Here Whitworth and LT Anthony Collins double team Chargers DE Corey Liuget and drive him off the line to open up a huge hole off the left side of the line. Again, it is worth pointing out the opposition, because I have seen tackles on their own drive Liuget 5 yards off the line this season, never mind a double team, but the interesting part is how the play finishes.
The pair got instant and rapid movement, putting Liuget on skates before Collins splits off the double team to pick up LB Donald Butler at the second level – a block he actually whiffed on which might be the only thing that prevented this play from being a touchdown. From this point, Whitworth took sole control of the block and continued driving, burying Liuget into the turf for a pancake to the inside as the run came past him.
This is a perfect example of finishing a play that many blockers would have been content just to try and control on the feet. Whitworth has the ability to dominate physically at his size and when he gets to work inside on players that can’t cope with that, he is very fast to set the tone for the offense and make a point while he is at it. He got up after this block and celebrated like he scored a touchdown, and I honestly can’t blame him. On the very next play he pulled from LG and sealed a linebacker at the goal line to allow the running back to get in for the score.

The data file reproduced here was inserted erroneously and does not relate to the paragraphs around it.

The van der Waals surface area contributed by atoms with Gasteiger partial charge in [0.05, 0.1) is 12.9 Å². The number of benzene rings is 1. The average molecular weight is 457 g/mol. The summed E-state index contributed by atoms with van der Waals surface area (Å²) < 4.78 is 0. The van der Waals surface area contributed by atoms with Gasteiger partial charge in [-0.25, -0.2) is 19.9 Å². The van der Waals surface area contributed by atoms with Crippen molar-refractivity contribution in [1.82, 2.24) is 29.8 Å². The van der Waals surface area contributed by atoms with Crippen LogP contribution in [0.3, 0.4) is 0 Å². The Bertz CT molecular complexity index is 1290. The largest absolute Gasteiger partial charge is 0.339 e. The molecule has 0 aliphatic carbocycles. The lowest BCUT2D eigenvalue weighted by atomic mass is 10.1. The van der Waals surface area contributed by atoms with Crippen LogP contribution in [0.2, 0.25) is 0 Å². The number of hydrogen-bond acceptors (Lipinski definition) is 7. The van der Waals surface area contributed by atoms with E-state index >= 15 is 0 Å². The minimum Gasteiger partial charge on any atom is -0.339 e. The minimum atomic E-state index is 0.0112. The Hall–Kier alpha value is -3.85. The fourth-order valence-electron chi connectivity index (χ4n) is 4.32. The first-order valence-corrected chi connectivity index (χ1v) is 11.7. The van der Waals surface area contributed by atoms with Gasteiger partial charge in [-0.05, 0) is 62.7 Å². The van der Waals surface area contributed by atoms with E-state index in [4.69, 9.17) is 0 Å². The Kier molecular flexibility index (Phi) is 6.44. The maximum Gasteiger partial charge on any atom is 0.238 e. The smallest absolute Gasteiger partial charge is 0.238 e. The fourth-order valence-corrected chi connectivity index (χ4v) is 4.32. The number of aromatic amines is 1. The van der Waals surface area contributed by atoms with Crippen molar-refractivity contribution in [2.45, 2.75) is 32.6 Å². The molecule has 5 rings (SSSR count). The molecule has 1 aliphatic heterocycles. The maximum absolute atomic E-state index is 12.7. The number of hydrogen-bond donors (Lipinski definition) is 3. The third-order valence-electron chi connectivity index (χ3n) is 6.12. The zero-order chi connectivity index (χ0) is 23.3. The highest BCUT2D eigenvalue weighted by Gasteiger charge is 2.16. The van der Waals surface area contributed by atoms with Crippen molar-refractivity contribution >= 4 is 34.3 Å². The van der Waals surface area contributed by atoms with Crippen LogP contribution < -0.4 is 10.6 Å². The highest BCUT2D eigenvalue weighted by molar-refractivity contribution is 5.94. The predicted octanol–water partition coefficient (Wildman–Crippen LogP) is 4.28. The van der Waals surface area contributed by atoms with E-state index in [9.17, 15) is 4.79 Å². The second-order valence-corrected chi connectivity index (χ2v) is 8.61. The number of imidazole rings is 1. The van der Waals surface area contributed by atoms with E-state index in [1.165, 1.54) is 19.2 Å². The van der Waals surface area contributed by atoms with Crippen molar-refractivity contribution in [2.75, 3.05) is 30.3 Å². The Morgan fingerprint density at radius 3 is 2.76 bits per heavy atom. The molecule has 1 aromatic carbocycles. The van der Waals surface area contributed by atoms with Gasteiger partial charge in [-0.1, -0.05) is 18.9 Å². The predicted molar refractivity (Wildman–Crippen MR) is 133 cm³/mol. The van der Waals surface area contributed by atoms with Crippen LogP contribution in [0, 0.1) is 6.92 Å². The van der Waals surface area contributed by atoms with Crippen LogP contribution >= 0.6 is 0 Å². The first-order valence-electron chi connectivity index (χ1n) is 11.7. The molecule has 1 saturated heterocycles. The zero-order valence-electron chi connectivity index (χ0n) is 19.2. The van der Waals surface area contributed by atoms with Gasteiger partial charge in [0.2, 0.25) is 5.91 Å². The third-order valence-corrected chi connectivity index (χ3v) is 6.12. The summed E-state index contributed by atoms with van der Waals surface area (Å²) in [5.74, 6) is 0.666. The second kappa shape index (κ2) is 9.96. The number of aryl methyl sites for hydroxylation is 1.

That leads me nicely to his performance in space. Part of why Whitworth was so good at guard was his raw strength and power, and the ability to harness that in confined spaces, but that ignores the fact that he is an excellent blocker in space. Guards, especially in schemes like Cincinanti’s, are asked to do this far more than people often think – pulling and leading the run through the line of scrimmage or trying to locate linebackers at the second level, most of whom are doing their level best to avoid the block rather than take it on.
Take this play a little earlier in the first quarter. The Bengals pull Whitworth and he leads the run off right tackle.